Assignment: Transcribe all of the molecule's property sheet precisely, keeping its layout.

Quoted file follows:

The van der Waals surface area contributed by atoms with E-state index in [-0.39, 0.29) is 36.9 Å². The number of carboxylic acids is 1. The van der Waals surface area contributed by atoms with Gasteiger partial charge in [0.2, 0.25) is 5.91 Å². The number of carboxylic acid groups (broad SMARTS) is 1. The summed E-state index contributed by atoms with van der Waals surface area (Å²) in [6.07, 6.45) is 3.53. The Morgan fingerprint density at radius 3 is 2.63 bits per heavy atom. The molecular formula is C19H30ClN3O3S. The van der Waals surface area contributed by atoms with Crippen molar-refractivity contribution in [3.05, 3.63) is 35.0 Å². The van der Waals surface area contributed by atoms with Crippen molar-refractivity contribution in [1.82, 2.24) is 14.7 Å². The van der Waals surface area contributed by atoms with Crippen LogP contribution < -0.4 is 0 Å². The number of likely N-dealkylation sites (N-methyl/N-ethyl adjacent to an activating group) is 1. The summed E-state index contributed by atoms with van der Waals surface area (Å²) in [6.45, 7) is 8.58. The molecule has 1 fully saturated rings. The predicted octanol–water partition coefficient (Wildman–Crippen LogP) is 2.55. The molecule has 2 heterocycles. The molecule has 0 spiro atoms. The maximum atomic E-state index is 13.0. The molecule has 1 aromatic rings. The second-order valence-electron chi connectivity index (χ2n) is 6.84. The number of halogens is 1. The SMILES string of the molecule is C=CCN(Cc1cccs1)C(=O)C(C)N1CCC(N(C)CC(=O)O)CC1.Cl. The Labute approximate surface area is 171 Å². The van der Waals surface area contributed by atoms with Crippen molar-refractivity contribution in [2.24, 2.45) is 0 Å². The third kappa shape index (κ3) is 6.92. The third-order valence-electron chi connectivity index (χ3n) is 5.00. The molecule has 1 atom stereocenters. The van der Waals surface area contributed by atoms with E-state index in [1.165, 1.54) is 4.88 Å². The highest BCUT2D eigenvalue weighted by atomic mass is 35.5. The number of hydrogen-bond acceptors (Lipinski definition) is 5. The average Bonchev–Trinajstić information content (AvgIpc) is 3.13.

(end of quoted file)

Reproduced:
The van der Waals surface area contributed by atoms with E-state index in [-0.39, 0.29) is 36.9 Å². The number of carboxylic acids is 1. The van der Waals surface area contributed by atoms with Gasteiger partial charge in [0.2, 0.25) is 5.91 Å². The number of carboxylic acid groups (broad SMARTS) is 1. The summed E-state index contributed by atoms with van der Waals surface area (Å²) in [6.07, 6.45) is 3.53. The Morgan fingerprint density at radius 3 is 2.63 bits per heavy atom. The molecular formula is C19H30ClN3O3S. The van der Waals surface area contributed by atoms with Crippen molar-refractivity contribution in [3.05, 3.63) is 35.0 Å². The van der Waals surface area contributed by atoms with Crippen molar-refractivity contribution in [1.82, 2.24) is 14.7 Å². The van der Waals surface area contributed by atoms with Crippen LogP contribution < -0.4 is 0 Å². The number of likely N-dealkylation sites (N-methyl/N-ethyl adjacent to an activating group) is 1. The summed E-state index contributed by atoms with van der Waals surface area (Å²) in [6.45, 7) is 8.58. The molecule has 1 fully saturated rings. The predicted octanol–water partition coefficient (Wildman–Crippen LogP) is 2.55. The molecule has 2 heterocycles. The molecule has 0 spiro atoms. The maximum atomic E-state index is 13.0. The molecule has 1 aromatic rings. The second-order valence-electron chi connectivity index (χ2n) is 6.84. The number of halogens is 1. The SMILES string of the molecule is C=CCN(Cc1cccs1)C(=O)C(C)N1CCC(N(C)CC(=O)O)CC1.Cl. The Labute approximate surface area is 171 Å². The van der Waals surface area contributed by atoms with Crippen molar-refractivity contribution in [2.24, 2.45) is 0 Å². The third kappa shape index (κ3) is 6.92. The third-order valence-electron chi connectivity index (χ3n) is 5.00. The molecule has 1 atom stereocenters. The van der Waals surface area contributed by atoms with E-state index in [1.165, 1.54) is 4.88 Å². The highest BCUT2D eigenvalue weighted by atomic mass is 35.5. The number of hydrogen-bond acceptors (Lipinski definition) is 5. The average Bonchev–Trinajstić information content (AvgIpc) is 3.13.